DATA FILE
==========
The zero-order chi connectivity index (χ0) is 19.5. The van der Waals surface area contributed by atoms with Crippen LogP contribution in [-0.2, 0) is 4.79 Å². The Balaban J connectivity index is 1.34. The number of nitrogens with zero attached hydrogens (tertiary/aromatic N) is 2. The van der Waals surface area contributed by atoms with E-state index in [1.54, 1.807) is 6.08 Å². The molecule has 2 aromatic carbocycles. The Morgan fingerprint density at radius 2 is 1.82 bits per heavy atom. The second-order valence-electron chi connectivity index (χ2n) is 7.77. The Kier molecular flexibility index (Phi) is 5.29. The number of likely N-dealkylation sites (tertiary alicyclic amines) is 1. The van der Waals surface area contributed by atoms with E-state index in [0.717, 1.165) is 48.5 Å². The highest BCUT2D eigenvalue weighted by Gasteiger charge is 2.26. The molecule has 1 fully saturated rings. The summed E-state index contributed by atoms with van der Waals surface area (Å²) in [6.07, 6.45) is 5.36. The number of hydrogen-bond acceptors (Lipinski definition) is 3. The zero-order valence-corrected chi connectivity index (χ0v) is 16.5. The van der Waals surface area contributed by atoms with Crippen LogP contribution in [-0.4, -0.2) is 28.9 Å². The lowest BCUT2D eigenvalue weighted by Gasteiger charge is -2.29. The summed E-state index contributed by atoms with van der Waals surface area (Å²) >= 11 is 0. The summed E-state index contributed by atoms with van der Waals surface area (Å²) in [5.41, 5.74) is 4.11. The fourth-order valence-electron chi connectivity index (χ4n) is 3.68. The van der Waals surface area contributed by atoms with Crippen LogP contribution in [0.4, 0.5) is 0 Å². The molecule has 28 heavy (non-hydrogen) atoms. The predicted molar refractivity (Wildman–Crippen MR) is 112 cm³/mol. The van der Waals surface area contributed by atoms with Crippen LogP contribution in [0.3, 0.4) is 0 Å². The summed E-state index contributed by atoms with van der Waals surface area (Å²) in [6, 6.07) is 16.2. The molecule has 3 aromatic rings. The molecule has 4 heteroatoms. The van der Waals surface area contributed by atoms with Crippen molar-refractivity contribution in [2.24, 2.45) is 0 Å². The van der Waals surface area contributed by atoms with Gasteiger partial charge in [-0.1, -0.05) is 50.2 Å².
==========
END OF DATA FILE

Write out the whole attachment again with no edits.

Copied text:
The zero-order chi connectivity index (χ0) is 19.5. The van der Waals surface area contributed by atoms with Crippen LogP contribution in [-0.2, 0) is 4.79 Å². The Balaban J connectivity index is 1.34. The number of nitrogens with zero attached hydrogens (tertiary/aromatic N) is 2. The van der Waals surface area contributed by atoms with E-state index in [1.54, 1.807) is 6.08 Å². The molecule has 2 aromatic carbocycles. The Morgan fingerprint density at radius 2 is 1.82 bits per heavy atom. The second-order valence-electron chi connectivity index (χ2n) is 7.77. The Kier molecular flexibility index (Phi) is 5.29. The number of likely N-dealkylation sites (tertiary alicyclic amines) is 1. The van der Waals surface area contributed by atoms with E-state index in [0.717, 1.165) is 48.5 Å². The highest BCUT2D eigenvalue weighted by Gasteiger charge is 2.26. The molecule has 1 fully saturated rings. The summed E-state index contributed by atoms with van der Waals surface area (Å²) in [6.07, 6.45) is 5.36. The number of hydrogen-bond acceptors (Lipinski definition) is 3. The zero-order valence-corrected chi connectivity index (χ0v) is 16.5. The van der Waals surface area contributed by atoms with Crippen LogP contribution in [-0.4, -0.2) is 28.9 Å². The lowest BCUT2D eigenvalue weighted by Gasteiger charge is -2.29. The summed E-state index contributed by atoms with van der Waals surface area (Å²) >= 11 is 0. The summed E-state index contributed by atoms with van der Waals surface area (Å²) in [5.41, 5.74) is 4.11. The fourth-order valence-electron chi connectivity index (χ4n) is 3.68. The van der Waals surface area contributed by atoms with Crippen LogP contribution in [0.4, 0.5) is 0 Å². The molecule has 28 heavy (non-hydrogen) atoms. The predicted molar refractivity (Wildman–Crippen MR) is 112 cm³/mol. The van der Waals surface area contributed by atoms with Crippen LogP contribution in [0.3, 0.4) is 0 Å². The summed E-state index contributed by atoms with van der Waals surface area (Å²) in [6, 6.07) is 16.2. The molecule has 3 aromatic rings. The molecule has 4 heteroatoms. The van der Waals surface area contributed by atoms with Crippen molar-refractivity contribution in [2.24, 2.45) is 0 Å². The van der Waals surface area contributed by atoms with Gasteiger partial charge in [-0.1, -0.05) is 50.2 Å².